Digital redistribution

(Photo Credit BreS via Flickr)
(Photo credit: BreS via Flickr)

They are dropping like flies.

First Blockbuster and Kodak. Now Comet, Jessops, and HMV in quick succession. Who next?

Businesses are having a hard time adjusting to the new rules of the digital era and today’s economy is unforgiving.

Part of me is nostalgic for these businesses; the job loss stats are frightening and I’m old enough to remember the failed “Use it or lose it” campaign of our village post office in the 80s.  The other part of me knows that these businesses were designed for an era that no longer exists. They’ve served their time. Under better economic conditions they might struggle on but deep down we know they are better off in business heaven.

So the privilege to turn a profit on the distribution of music, film, cameras, and consumer electricals is redistributed to a first wave of businesses designed for the emerging digital age. Spotify, Amazon, iTunes, Lovefilm, Netflix etc haven’t had to convert themselves from analogue; they weren’t anchored to legacy business models, infrastructure and thinking. They had a blank piece of paper, the courage to try something new, and a healthy dose of luck.

(Photo credit: Todd Robinson via Tumblr)
(Drawing credit: Todd Robinson via Tumblr)

To blame the likes of Amazon and Apple for the demise of HMV and Co is to deceive ourselves. We consumers killed these companies through our purchasing choices. By showrooming to handle a camera at Jessops and pick the brain of the sales agent before going home to think about it buy it on Amazon. We’ve all done it. By giving 30% of our money for iTunes songs and apps directly to Apple instead of shopping in HMV. By buying Amazon gift vouchers. There’s no judgement here; that’s just how it is.

The New Year brought some financial housekeeping to the Tatman household. Our bank statements reveal the extent and spread of our digital reliance through subscriptions and online shopping receipts. Specialist sports retailer Wiggle won last month’s battle but Amazon will no doubt reign supreme again this month.

Such specialists have some hope for survival in the digital era. Wiggle can sell me a commodity item like a mass-market bike pedal far cheaper than my local cycle shop. But if I want expert tailored advice on fitting and usage then local specialist wins every time (AthleteService in Henley). Wiggle can’t watch me pedal and give me adjustment guidance via Skype. This service hasn’t been digitised. Yet.

So the music and video incumbents have been displaced as the medium becomes purely digital. What products and services will be next? For other industries the patterns and warnings are there to learn from.

One predictable thing about change is its unpredictability. It’s early days for the digital era so I expect plenty more digital redistribution along the way as business models are tested and today’s winners are disrupted. This cycle of creative disruption, of births and deaths in business is nothing new; it’s survival of the fittest out there and always has been.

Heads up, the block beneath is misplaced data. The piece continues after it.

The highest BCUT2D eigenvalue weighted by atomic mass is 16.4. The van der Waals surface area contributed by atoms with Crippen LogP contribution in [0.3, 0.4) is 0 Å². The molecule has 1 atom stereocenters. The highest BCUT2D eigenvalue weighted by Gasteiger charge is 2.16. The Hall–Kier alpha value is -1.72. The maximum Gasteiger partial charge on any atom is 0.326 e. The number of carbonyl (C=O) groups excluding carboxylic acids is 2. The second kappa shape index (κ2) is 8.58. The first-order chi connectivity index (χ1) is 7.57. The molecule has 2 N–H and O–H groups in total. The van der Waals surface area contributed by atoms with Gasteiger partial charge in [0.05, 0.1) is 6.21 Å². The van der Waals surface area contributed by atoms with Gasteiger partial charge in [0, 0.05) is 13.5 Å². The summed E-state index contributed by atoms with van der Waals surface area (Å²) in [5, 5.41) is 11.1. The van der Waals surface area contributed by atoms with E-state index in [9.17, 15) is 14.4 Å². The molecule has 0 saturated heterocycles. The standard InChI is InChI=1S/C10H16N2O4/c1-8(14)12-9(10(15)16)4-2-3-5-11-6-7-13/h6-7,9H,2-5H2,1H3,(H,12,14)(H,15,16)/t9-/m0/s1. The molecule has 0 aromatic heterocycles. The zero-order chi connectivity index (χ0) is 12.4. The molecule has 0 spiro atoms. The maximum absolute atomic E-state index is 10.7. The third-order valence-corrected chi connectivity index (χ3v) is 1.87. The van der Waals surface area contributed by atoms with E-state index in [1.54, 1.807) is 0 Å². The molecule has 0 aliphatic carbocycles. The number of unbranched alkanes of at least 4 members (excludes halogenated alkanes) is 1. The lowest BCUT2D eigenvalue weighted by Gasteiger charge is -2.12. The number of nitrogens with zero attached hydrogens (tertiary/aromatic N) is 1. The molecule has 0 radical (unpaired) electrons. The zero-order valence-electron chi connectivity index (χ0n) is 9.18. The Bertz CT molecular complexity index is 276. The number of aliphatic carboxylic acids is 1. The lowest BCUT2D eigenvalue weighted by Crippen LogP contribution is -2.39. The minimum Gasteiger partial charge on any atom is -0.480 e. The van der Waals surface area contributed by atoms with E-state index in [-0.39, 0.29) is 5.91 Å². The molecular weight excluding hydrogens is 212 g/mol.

Exciting times.


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Rob is a consultant, technologist, facilitator and outdoorsman. He lives with his wife in Henley-on-Thames.

2 thoughts on “Digital redistribution”

  1. Thanks for the mention Rob. We couldn’t agree more. Nowadays for small independant shops especially it is all about the service and advice; for us selling 20+ years of knowledge and experience in World class cycling and triathlon competition and training. Anyone can flog kit and there is increasingly little money in it for “proper” shops to try to compete with the large online retailers. As you mention online business is changing how people buy and sell but one must at least hope there are enough consumers such as yourself who value actually having some advice to buy the right product in the first place and keep it working (there is too much of a throw away culture with most items).

    Retailers have to adapt and those shops going bust are generally ones who have been too slow to change. Interestingly on your note about guidance via Skype, we recently had an ex Olympic and World champion rower (a regular who has been in for bike fitting previously) send us a video from his phone from New Zealand asking for our thoughts on his position and pedalling technique, worked pretty well however there still isn’t a substitue for face to face advice…

    1. Hey Rob, many thanks for sharing your business owner perspective on this. Keeps us consultant types honest 🙂

      The NZ video story is a great example of the value of specialist knowledge and how businesses can experiment with new ways of making that knowledge count for their customers.

      Here’s hoping Shaun White sees it that way when I send him a video of my dodgy snowboarding technique and ask for his thoughts!

      Keep up the great work.

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